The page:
First of all apologies for the relative silence. I started writing this update in late April while I was sitting in an airport lounge waiting for a flight to take me to another Amiga show. To be exact, the VCF SE 5.0 in Roswell, Georgia which is not only an Amiga show but celebrates the whole Retro computing scene in all it's glorious forms.
An this is how things happen. You have an Apollo core and a Vampire team, and Kipper2k and Majsta and all the others, and they just go the way, all the way.
Today has been announced Vampire V4, and what a beast it is: it comes in different flavours, including a Amiga 1200 and a standalone version.
Among it's features are the Altera Cyclone V A5 FPGA, 512MB DDR3 RAM, FastIDE with two connectors (40 and 44-pin), HDMI* video out, dual Kickstart-flashrom, USB, ethernet, and MicroSD storage.
A standalone version! Let this sink in for a moment.
The great compilers on AmigaOS (and for AmigaOS) like SAS/C and gcc (ADE/geekgadgets) are getting some serious competition by the name of vbcc, which is an acronym for "Volker Barthelmann's C compiler".
What makes vbcc great?
...is cross-platform / portable
...can cross-compile for different targets
...is very fast
...produces small binaries
...has a clear concept, working default configurations, and is easily installed
...is actively developed with modern standards in mind
...still supports AmigaOS1.3 and plain 68000
Aah the Sony Playstation, the machine that when launched back in 1994 changed the face of video gaming and the industry itself forever.
Good news, everyone!
So I've made the descision to try to build a TerribleFire TF530r2 accelerator. The TF530 uses SMD components, which are really small, but the overall number of components is quite low. Based on that, I decided that with good eyesight and accepting some fail-rate it should generally be possible to build the thing.
Disclaimer: This is not an instruction. Use at your own risk. No responsibility taken for whatever you do. Safety first. Kids, dont try this at home.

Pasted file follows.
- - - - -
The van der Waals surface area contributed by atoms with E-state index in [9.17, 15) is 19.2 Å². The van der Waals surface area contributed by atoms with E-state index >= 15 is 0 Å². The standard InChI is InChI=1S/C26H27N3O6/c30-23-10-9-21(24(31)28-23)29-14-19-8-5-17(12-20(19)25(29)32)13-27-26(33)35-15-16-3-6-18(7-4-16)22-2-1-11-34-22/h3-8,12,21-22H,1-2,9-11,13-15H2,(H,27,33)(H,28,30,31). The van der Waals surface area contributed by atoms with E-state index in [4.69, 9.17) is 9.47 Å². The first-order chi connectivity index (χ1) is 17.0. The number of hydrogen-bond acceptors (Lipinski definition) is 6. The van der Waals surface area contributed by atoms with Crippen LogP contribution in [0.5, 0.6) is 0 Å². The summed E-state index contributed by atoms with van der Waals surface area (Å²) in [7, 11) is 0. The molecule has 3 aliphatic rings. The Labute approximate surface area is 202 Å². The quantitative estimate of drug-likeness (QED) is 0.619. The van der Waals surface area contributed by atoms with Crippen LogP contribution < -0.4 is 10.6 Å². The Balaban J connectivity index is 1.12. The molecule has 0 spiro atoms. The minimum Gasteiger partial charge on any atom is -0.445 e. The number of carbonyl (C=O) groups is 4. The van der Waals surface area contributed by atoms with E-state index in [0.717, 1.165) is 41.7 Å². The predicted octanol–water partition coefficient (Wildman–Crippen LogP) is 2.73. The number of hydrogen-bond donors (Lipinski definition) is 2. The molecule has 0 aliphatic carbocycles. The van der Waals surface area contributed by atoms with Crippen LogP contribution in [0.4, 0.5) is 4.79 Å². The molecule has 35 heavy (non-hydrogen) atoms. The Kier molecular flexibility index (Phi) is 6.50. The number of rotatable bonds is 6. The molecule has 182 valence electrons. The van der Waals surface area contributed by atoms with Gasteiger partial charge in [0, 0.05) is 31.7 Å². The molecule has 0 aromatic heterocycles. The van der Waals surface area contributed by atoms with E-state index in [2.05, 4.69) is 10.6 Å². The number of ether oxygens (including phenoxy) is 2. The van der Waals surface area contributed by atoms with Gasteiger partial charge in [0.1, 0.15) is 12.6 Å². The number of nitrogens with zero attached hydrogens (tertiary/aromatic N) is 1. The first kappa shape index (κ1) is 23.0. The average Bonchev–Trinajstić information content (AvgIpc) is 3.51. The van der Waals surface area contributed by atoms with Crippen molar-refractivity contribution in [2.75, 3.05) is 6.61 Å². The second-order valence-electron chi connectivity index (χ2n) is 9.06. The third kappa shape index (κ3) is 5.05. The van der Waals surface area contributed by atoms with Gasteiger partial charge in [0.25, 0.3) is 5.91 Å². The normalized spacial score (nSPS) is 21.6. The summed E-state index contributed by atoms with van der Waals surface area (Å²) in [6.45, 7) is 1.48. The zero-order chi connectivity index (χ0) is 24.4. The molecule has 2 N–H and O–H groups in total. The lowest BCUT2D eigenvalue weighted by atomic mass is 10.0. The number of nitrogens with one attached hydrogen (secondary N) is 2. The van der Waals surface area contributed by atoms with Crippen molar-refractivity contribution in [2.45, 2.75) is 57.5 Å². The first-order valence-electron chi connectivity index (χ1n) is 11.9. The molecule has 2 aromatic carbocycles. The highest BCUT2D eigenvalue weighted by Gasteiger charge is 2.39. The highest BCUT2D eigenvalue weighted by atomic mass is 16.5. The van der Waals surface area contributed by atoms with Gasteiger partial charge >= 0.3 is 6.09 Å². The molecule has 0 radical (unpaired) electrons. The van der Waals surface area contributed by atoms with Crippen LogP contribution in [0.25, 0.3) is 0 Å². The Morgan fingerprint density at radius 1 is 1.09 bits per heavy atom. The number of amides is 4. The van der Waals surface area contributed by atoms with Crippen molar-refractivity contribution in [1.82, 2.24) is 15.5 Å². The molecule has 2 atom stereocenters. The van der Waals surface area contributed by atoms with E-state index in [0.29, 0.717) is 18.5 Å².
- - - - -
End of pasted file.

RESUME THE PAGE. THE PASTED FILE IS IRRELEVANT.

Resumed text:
Some many hours of debugging more, I managed to get the first Picasso96 / uaegfx screen to work:
Upon reading the title of today’s blog you may be wondering why upon purchasing a very expensive custom-made motherboard primarily with the purpose of running Amiga OS on it, would you now be wanting to install a rival operating system? Well, for those who were not aware, although the X5000 was designed with Amiga OS as the main operating in system in mind, it will also support other operating systems.
For those of you who read one of my previous posts on Rick Dangerous would have spotted a request for more driving games on Amiga OS4. As I use the online moniker of Outrun1978 on various Amiga forums, it should probably come as no surprise that I am a big fan of the racing game genre having been mesmerised from a young age by that big red Ferrari arcade cabinet that was Outrun by Sega.
Today has seen an update to the A-Eon Enhancer Software package that came bundled with my X5000 motherboard to the latest version 1.3. Rather than cover what has been updated on this latest round of updates, I thought I would look at a specific piece of software which comes with the A-EON enhancer pack that has been updated and which forms an essential part of the X5000 experience in terms of it being your main day to day use music player.